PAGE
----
“Those MLAs have a perspective,” Kenney said. “We, unlike some parties, allow people to speak their minds and represent the views of their constituents.
“We have a wider latitude for MLAs to speak their views in this province and in the party I lead than perhaps is the case in other parties and other parts of the country,” Kenney added.
“We believe that Alberta has followed the right balanced approach of protecting lives and livelihoods. We’ve looked at restrictions as a last and limited resort… but they can also be necessary, as they are now, on a targeted basis.”
Kenney said there is always debate when government officials discuss the COVID-19 response.
“Whenever our caucus meets, obviously, the impact of COVID policies is a lively topic of discussion.
“But at the end the day, I, the minister of health, the chief medical officer of health and the COVID cabinet committee are responsible for striking that right balance.”
The premier also said, despite what some people are saying, Alberta has never been under a full lockdown.
“I always challenge those who oppose any restrictions to tell us what the alternative is. What is their risk tolerance in terms of lives lost? In terms of the overwhelming of the health-care system? In terms of surgeries cancelled?”
Kenney says he doesn’t mind public or political debate about Alberta’s approach.
“The position of Alberta’s government is very clear: we need targeted public health measures to limit the spread to protect our health-care system while minimizing the broader damage to our society.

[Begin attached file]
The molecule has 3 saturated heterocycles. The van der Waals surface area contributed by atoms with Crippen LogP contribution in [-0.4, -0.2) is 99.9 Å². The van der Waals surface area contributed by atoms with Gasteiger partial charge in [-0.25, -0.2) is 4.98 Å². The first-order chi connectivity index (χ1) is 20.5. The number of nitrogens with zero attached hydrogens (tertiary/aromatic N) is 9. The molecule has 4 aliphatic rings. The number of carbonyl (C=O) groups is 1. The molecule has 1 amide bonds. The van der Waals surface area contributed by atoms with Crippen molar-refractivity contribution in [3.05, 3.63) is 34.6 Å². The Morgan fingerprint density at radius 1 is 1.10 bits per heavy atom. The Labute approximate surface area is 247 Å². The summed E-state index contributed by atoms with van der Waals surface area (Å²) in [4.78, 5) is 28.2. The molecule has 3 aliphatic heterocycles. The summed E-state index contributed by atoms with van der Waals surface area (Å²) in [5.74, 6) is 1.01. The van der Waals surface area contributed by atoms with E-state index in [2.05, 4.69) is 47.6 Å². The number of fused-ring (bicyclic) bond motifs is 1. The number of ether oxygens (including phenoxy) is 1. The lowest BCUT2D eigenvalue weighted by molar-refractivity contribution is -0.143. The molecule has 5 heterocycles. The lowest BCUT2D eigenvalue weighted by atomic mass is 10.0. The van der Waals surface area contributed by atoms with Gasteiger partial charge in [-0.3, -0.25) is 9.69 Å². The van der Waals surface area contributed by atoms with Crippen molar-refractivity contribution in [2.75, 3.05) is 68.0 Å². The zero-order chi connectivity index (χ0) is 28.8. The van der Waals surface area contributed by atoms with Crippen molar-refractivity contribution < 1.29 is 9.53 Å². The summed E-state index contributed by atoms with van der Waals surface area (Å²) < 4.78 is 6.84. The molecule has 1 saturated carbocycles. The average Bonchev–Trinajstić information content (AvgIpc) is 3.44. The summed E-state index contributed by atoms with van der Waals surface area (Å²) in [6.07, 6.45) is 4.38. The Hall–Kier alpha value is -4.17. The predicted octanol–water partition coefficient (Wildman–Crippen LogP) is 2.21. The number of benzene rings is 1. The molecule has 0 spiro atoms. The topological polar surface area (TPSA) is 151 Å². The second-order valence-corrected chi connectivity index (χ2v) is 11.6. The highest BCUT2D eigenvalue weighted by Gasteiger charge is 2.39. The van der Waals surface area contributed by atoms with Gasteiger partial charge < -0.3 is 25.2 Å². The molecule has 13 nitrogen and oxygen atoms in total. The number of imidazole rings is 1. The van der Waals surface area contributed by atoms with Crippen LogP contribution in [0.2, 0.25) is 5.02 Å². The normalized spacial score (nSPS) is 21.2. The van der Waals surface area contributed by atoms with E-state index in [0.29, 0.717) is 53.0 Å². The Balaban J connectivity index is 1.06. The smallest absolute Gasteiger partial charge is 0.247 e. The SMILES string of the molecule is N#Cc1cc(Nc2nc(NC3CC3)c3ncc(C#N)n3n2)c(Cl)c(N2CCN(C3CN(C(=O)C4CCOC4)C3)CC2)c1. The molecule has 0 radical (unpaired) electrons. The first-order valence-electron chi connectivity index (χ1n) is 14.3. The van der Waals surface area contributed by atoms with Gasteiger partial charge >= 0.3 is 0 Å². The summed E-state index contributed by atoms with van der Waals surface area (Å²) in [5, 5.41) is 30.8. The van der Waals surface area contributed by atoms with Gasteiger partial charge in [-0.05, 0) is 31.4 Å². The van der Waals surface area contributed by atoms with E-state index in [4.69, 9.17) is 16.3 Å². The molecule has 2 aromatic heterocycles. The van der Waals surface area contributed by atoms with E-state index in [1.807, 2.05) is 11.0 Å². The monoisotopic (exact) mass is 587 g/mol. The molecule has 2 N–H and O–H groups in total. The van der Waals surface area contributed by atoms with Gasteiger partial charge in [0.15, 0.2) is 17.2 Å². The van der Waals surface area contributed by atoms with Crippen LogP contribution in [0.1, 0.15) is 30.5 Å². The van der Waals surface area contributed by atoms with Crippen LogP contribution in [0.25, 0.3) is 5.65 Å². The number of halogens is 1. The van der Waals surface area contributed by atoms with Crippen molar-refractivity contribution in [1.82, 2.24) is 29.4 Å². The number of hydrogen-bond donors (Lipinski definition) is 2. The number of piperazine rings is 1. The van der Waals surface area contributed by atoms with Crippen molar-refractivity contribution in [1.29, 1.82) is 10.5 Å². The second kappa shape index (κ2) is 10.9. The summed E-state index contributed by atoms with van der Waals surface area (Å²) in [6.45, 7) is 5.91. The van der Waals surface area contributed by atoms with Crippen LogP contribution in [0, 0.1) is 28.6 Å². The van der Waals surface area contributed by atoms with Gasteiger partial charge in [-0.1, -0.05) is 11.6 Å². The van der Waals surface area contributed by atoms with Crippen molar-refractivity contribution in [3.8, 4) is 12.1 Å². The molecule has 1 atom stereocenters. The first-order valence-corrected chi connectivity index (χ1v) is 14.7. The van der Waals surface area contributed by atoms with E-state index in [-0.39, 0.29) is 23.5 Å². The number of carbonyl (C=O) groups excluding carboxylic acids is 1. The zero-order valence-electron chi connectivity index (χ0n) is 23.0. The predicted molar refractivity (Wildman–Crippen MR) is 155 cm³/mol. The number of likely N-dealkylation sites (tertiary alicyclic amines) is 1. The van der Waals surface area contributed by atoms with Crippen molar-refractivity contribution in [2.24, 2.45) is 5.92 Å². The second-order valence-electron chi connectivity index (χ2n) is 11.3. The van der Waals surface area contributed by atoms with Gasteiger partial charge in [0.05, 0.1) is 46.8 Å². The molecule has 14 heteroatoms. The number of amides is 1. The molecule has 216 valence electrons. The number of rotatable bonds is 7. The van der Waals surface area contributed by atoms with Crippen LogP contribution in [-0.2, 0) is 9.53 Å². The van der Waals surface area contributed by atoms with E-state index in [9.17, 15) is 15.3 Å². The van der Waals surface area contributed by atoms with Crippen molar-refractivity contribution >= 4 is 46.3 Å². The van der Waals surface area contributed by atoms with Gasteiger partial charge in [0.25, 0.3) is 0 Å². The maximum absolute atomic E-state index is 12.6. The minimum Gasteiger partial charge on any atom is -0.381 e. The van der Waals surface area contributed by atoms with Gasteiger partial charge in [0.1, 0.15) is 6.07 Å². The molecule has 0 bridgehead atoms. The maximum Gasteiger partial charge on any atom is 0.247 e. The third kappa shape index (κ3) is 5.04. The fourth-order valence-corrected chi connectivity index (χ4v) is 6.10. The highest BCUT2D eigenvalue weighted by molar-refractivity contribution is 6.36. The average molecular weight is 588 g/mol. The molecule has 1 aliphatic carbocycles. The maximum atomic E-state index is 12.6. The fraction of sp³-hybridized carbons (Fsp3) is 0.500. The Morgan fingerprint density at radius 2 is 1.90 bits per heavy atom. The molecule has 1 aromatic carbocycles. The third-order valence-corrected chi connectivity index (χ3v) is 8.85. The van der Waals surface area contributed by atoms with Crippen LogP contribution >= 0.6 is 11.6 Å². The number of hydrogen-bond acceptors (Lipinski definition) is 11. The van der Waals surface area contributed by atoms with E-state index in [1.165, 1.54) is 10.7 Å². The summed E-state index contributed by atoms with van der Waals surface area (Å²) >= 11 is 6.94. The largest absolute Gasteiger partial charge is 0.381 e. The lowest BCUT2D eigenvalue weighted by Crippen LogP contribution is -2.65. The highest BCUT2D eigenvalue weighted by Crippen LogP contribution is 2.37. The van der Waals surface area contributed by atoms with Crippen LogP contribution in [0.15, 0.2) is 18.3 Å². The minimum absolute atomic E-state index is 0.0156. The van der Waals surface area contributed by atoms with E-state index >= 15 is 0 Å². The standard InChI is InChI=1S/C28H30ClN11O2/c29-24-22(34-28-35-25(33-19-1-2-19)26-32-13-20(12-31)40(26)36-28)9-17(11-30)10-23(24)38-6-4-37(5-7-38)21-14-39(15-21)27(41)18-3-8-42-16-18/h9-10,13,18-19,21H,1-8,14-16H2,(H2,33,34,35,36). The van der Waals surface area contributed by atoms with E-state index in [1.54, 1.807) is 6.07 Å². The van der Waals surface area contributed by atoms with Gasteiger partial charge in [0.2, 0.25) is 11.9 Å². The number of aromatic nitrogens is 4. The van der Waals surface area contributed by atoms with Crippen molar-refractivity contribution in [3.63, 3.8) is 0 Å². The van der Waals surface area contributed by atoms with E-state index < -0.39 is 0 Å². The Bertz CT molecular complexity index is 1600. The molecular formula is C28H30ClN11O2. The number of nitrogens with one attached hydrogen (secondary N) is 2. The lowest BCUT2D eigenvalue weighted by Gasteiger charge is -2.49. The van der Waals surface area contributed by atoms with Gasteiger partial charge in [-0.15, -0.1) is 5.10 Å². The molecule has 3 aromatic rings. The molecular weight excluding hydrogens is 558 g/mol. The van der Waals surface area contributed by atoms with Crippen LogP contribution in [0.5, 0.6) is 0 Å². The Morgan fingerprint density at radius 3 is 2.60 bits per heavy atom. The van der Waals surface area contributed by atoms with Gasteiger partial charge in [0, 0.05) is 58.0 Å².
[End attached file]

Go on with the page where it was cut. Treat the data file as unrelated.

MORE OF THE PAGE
“That doesn’t preclude a debate that’s been happening from day one.
“We are a free, open and democratic society. People are going to have different views, especially on the kind of extraordinary measures that have been taken throughout the COVID era.
“It should not be, I think, surprising, that citizens and their elected representatives would have a range of views and would express those.”
Kenney’s government has been getting squeezed from both sides of the lockdown debate as it works to keep the economy afloat and the pandemic in check.
Alberta’s current economic restrictions have been in place since mid-December when surging COVID-19 case numbers put daily infections at 1,800 and those in hospital with the virus at 800.
The numbers have been dropping ever since. Daily case counts are well under 300. On Tuesday, there were 427 people in hospital with COVID-19.
The rules initially limited restaurants to take out only.
Retailers and faith-based services remain capped at 15 per cent capacity, and entertainment venues like museums and movie theatres are closed. Indoor gatherings are banned and outdoor get-togethers are capped at 10 people.
READ MORE: COVID-19: What you can and cannot do in Alberta on Monday, Feb. 8
The government began reopening the economy this week after some restaurants opened illegally to in-person dining, arguing if they didn’t violate the rules they would have to close for good.
Also, GraceLife church, just west of Edmonton, had been hosting 300 congregants at Sunday services, calling the pandemic a deliberately overblown attempt to restrict personal liberties. The church’s pastor was charged by RCMP on Monday with violating the Public Health Act.
READ MORE: Edmonton-area pastor arrested, charged after repeatedly ignoring COVID-19 rules
Meanwhile, some doctors and the Opposition NDP have accused the government of risking a resurgence of cases by reopening the economy just as exponentially more contagious forms of the novel coronavirus arrive in Alberta. On Tuesday, the province had detected a total of 104 variant cases.
- With files from Emily Mertz, Global News